Catching Concussions

Many athletes are taught to be tough and push through the pain. But, a wack to the head may result in an injury you can't see, and in some cases, can't feel. Now, a specialized computer program is helping reveal who may have a concussion and whether the injury is truly healed.

Fifteen-year-old Dan Hince loves sports. Like many of his peers, he plays aggressively and doesn't mind the hard knocks.

"I'm pretty tough. I play at a fast pace," Hince said.

But last January, a collision on the court that didn't appear to be that bad left Hince feeling strange. He had suffered two sports-related concussions in the past; one had knocked him out.

The most recent turned out to be much worse than they thought when he started experiencing confusion and headaches for weeks. He was diagnosed with a mild concussion.

"As it turned out, it was the most significant in terms of the long-lasting effect and the symptoms," said mom Jeanie Hince.

And that left the Hinces like many other families in a quandary. When is it safe to let someone back in the game?

"We never had the ability to say, 'Yes, he's completely healed,' other than saying, 'Do you have a headache?'" said Jeanie Hince.

Enter this computer program called IMPACT. It stands for Immediate Post Concussion Assessment And Cognitive Testing. It's a series of sophisticated tests designed to measure how the brain is functioning following a concussion. With flashing pictures and quick number games, it tests everything from reaction time to concentration. Neurosurgeon Shaun Oleary at Advocate Lutheran General Hospital has been using it for the past year.

"I think there are many concussions that are under diagnosed, so it actually helps to diagnose some of those people," said O'Leary. "Also, it helps me decide when a player can return to a sport again."

O'Leary is also a kids' lacrosse coach. He sees firsthand how fast a concussion can happen and believes programs like IMPACT can help keep young athletes safe.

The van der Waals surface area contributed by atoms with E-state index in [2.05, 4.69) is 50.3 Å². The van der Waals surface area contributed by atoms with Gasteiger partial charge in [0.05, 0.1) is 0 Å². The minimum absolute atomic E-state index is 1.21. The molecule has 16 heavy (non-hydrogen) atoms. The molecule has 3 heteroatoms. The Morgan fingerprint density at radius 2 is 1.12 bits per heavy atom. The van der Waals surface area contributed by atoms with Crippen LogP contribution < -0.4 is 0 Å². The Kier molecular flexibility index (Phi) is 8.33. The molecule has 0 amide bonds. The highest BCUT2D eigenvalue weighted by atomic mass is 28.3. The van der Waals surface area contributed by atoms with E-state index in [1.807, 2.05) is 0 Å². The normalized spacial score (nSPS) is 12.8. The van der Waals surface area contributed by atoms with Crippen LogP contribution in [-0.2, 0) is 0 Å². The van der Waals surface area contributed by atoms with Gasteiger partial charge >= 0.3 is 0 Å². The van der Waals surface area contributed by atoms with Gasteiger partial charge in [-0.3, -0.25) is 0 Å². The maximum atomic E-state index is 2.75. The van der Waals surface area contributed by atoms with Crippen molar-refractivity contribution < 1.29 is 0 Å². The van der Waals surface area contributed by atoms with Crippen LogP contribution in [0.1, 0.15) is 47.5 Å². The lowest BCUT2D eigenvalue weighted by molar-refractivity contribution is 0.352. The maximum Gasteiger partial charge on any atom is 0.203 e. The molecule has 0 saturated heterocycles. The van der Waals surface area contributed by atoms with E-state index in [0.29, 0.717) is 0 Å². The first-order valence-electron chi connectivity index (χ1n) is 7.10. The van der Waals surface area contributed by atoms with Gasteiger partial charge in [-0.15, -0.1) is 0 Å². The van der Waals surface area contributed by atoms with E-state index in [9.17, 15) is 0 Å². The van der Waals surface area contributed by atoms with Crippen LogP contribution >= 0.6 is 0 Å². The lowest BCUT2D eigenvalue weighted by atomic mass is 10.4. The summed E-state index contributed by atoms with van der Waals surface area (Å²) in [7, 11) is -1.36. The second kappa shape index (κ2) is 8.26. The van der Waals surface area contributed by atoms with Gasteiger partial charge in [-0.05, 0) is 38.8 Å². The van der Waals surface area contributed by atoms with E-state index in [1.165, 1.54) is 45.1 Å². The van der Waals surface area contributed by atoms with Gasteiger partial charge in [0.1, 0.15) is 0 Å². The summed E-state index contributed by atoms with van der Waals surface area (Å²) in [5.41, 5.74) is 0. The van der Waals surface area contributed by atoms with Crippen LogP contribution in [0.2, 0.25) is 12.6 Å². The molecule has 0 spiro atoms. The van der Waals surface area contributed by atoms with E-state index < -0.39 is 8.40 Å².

Neurosurgeon Leonard Cerullo agrees and says growing research shows even a slight jolt to the head can result in injury even if there are no bumps or bruises.

"It's a disruption of electrical activity in the brain getting the message from one neuron to another," said Cerullo. "The reflexes are slower the processing is slower that the patient is more vulnerable to another concussion."

So why is it so important to make sure a player is fully recovered? Research shows an unhealed concussion can lead to persistent symptoms. Even worse, it could leave an athlete susceptible to future brain injury.

Even though Dan Hince looked and seemed fine in January, the IMPACT test revealed his brain was still healing. Another test in March revealed he was back to normal. Pick up games of basketball are back on and so are his plans to play football.

"I certainly have the confidence I need as a parent to know that he is not at risk long term right now," said Jeanie Hince.

In many cases, limiting physical activity and allowing the brain to rest will promote a full recovery.

You may be hearing more about the IMPACT test as hundreds of high schools, colleges and hospitals are now using it. The idea is to have a baseline test before an injury.

U.S. Centers for Disease Control and Prevention


Dr. Shaun T. O'Leary

Advocate Lutheran General Hospital

Rush University Medical Center

Dr. Leonard J. Cerullo
Chicago Institute of Neurosurgery and Neuroresearch (CINN)
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